On the occasion of the 20th anniversary of the ratification by Belgium of the Convention on Biological Diversity all competent ministers reconfirm the importance of fighting the loss of biodiversity

Biodiversity is essential for our social and economic development.

Biodiversity is the basis of a wide array of ecosystem services, from the production raw materials to climate regulation. These represent an enormous natural capital, the contribution of which to our present and future society can hardly be overestimated. The increasing pressure by humankind on biodiversity however constitutes a threat to this capital. Policy reacts to this on all levels, such as by the ratification in 1996 of the Convention on Biological Diversity, now 20 years ago. On the occasion of this anniversary and of the International Day of Biological Diversity we reconfirm the importance of fighting the loss of biodiversity.

During the past twenty years important progress has been made.

During the first years of the Convention the focus was largely directed towards the protection of nature. This resulted in numerous laws and decisions, and also in a Belgian national biodiversity strategy, which has recently been updated.

Consequently all authorities have designated Natura 2000 zones as contribution to the European network of protected areas. With the adoption of a regional nature plan the Brussels Capital region has created a powerful tool to mobilize actors in favour of nature. The consolidation of the green network into the heart of the city is one of its major goals. Several additional tools have been proposed to promote the engagement of the public and to conclude new agreements. The Walloon nature network has as objective to connect present and new initiatives that promote biodiversity, and to reify our aim of creating synergies between all actors in the field.

In Flanders more than 12% is Natura 2000 protected area. Through intense consultation with stakeholders Flanders has adopted site-specific nature goals and priority measures. Almost 81,500 ha of Flanders are now under effective nature management, which is implemented in collaboration with other authorities, stakeholder groups and private owners. Through the vision “more, better and together” we collaborate with the private sector and local governments to expand green infrastructure, including in cities.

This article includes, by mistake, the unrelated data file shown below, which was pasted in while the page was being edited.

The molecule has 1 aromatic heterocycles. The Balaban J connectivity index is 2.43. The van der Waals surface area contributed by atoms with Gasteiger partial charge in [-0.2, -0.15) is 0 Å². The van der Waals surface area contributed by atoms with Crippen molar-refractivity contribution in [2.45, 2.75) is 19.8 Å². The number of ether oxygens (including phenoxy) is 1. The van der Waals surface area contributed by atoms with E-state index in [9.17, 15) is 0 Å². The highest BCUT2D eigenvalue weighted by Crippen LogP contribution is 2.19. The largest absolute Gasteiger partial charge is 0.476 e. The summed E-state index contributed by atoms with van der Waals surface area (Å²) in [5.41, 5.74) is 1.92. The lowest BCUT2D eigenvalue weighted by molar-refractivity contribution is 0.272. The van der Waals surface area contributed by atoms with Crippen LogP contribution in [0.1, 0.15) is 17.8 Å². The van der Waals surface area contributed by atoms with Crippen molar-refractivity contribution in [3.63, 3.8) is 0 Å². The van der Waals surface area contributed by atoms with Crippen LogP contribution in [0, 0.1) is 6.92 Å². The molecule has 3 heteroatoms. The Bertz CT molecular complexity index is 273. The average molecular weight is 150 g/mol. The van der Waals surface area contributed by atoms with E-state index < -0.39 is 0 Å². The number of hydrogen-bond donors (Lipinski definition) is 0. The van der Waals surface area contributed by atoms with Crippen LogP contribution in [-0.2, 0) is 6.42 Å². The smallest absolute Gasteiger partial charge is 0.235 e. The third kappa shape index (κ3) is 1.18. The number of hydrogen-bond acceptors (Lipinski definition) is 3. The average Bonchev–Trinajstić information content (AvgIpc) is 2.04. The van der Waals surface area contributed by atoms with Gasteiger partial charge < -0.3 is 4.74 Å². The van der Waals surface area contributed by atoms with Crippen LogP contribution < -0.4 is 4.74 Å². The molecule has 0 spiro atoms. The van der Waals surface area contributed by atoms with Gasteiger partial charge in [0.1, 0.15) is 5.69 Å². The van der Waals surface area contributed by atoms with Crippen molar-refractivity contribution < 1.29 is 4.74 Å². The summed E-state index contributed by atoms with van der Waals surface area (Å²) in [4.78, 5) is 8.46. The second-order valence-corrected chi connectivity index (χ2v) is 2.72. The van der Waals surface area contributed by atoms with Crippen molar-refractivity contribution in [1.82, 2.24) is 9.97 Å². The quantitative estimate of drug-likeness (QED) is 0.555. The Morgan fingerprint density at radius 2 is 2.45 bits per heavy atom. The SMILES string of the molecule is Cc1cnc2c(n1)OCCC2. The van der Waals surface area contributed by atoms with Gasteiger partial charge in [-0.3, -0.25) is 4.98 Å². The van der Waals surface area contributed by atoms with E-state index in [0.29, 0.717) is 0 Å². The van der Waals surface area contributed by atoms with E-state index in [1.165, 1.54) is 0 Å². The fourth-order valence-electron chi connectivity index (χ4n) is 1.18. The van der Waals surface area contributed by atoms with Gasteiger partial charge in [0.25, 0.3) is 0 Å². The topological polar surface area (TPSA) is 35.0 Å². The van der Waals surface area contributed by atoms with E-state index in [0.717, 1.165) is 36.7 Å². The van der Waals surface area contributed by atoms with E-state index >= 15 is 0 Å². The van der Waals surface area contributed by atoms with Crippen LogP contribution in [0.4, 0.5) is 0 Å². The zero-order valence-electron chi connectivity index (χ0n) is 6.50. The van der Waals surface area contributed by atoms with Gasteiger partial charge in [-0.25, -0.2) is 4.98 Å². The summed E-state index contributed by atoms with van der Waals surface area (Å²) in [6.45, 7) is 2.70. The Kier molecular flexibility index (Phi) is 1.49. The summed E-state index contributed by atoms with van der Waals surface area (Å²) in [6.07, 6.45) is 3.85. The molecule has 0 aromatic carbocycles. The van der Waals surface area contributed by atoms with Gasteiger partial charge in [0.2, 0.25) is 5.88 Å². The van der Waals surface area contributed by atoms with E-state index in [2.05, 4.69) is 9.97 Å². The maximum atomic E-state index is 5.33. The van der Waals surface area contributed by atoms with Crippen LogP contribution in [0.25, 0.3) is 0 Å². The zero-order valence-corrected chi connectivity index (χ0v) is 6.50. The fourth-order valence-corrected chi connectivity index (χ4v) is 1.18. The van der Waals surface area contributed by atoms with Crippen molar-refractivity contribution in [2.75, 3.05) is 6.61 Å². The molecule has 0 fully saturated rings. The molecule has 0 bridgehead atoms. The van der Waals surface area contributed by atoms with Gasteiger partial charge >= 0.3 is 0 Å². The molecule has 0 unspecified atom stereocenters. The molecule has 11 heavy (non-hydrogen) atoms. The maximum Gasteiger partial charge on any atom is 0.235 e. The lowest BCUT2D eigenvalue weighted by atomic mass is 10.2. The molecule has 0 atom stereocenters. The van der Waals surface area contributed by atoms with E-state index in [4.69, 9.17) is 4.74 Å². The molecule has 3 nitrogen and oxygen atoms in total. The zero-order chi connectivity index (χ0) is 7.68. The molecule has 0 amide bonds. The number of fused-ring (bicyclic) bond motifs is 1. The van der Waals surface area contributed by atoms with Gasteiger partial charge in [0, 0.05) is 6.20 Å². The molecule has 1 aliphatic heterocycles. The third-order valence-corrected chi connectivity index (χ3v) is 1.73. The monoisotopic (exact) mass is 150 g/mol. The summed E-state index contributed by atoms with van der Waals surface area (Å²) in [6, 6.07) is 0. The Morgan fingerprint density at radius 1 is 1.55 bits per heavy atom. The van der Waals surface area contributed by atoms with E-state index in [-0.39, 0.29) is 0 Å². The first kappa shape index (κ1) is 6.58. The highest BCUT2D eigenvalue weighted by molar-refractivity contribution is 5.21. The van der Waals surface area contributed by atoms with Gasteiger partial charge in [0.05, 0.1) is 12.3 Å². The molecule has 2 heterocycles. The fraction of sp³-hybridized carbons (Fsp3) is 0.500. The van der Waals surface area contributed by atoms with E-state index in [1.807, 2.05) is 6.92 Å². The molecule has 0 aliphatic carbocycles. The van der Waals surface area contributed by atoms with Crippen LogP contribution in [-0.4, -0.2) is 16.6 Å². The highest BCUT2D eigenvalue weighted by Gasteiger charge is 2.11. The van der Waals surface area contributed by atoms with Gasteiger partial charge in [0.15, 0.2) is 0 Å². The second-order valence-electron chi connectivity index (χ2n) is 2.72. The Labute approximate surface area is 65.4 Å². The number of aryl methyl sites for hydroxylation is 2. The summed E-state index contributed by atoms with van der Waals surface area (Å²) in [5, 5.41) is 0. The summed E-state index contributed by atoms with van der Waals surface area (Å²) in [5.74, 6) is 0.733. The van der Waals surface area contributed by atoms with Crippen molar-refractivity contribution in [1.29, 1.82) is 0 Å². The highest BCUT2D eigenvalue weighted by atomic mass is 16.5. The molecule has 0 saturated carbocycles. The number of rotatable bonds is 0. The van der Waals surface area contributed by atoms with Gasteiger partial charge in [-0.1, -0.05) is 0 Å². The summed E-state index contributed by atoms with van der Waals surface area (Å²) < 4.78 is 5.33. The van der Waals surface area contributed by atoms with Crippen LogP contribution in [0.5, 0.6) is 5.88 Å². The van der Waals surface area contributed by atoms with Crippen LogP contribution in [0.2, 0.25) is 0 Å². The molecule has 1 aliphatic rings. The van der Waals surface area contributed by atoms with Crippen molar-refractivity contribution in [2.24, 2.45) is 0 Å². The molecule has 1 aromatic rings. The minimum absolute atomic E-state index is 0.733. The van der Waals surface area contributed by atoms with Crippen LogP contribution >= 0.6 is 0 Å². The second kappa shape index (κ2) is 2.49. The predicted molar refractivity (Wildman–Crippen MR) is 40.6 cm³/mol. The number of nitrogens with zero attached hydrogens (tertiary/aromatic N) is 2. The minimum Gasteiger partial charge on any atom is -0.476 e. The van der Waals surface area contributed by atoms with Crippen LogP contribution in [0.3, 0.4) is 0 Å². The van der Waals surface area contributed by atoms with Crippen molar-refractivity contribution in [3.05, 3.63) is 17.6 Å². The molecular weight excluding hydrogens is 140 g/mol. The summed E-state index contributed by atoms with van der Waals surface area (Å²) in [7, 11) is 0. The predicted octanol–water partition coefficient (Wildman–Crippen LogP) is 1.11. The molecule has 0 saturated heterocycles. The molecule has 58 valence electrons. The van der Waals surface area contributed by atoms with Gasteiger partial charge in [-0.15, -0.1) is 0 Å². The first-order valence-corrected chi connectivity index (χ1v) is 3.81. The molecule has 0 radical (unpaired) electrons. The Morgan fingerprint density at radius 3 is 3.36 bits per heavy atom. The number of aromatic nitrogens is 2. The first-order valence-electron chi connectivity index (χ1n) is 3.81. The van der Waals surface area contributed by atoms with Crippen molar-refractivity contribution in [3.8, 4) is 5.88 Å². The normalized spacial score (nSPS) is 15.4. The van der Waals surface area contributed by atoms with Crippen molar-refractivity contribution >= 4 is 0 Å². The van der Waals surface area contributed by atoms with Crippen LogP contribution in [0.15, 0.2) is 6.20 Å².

The federal government on its side has established a marine spatial plan for the Belgian part of the North Sea, which contains the largest Natura 2000 area. Moreover, a federal plan on bees has brought together all actors concerned, which allows for the designation of new measures. Together with their European partners the Federal State and the Regions are finalizing a list of invasive alien species of special concern.

There still is a lot to do in the next twenty years.

We are fully aware that biodiversity is key to our present and future well-being and economic development. A well-documented policy is and remains a necessity to preserve and reinforce biodiversity, and restore it where necessary. For this the Convention on Biological Diversity is an important tool. Belgium has always actively supported the process and will continue to do so, both by actively following-up the Convention at the international level, as well as through actions on local, regional, federal, national and European levels.

We do not confine our view to our direct surroundings. Belgium takes into account the impact of its choices on biodiversity beyond its borders, in particular in the open seas and in developing countries. In the latter ecosystem services are of crucial importance for the livelihoods of the local population. Reinforcing the integration of biodiversity and development cooperation policies through the UN Sustainable Development Goals (SDGs) is therefore a priority.

We call on all partners to develop initiatives together.

We realize that biodiversity policy does not stand on its own, but that we can only reach our goals if all sectors pay attention to actions that reduce our impact on biodiversity and that favour the protection of biodiversity. Reaching this mainstreaming of biodiversity is a major challenge, and a dialogue will be initiated to support it.

The economic and social dimension of biodiversity translates in attention to green infrastructure and to “green” and “blue” growth, which both have as goal to foster economic growth and development but also to ensure sustainable delivery of ecosystem goods and services, both on land and in the sea. Activities that specifically target companies are foreseen.

Further concrete initiatives are, amongst others, the unfurling of a nature plan for Brussels, the Walloon nature network (including the Maya-plan), and integrated management plans for both protected as well as non-protected areas in Flanders, the latter in collaboration with owners and cities. We are working on a federal plan to control illegal trade in wild species. Also the Royal Belgian Institute of Natural Sciences, as national focal point biodiversity, is playing its part by launching the campaign “1001 for biodiversity” (see www.1001biodiv.be) together with the competent regional and federal authorities.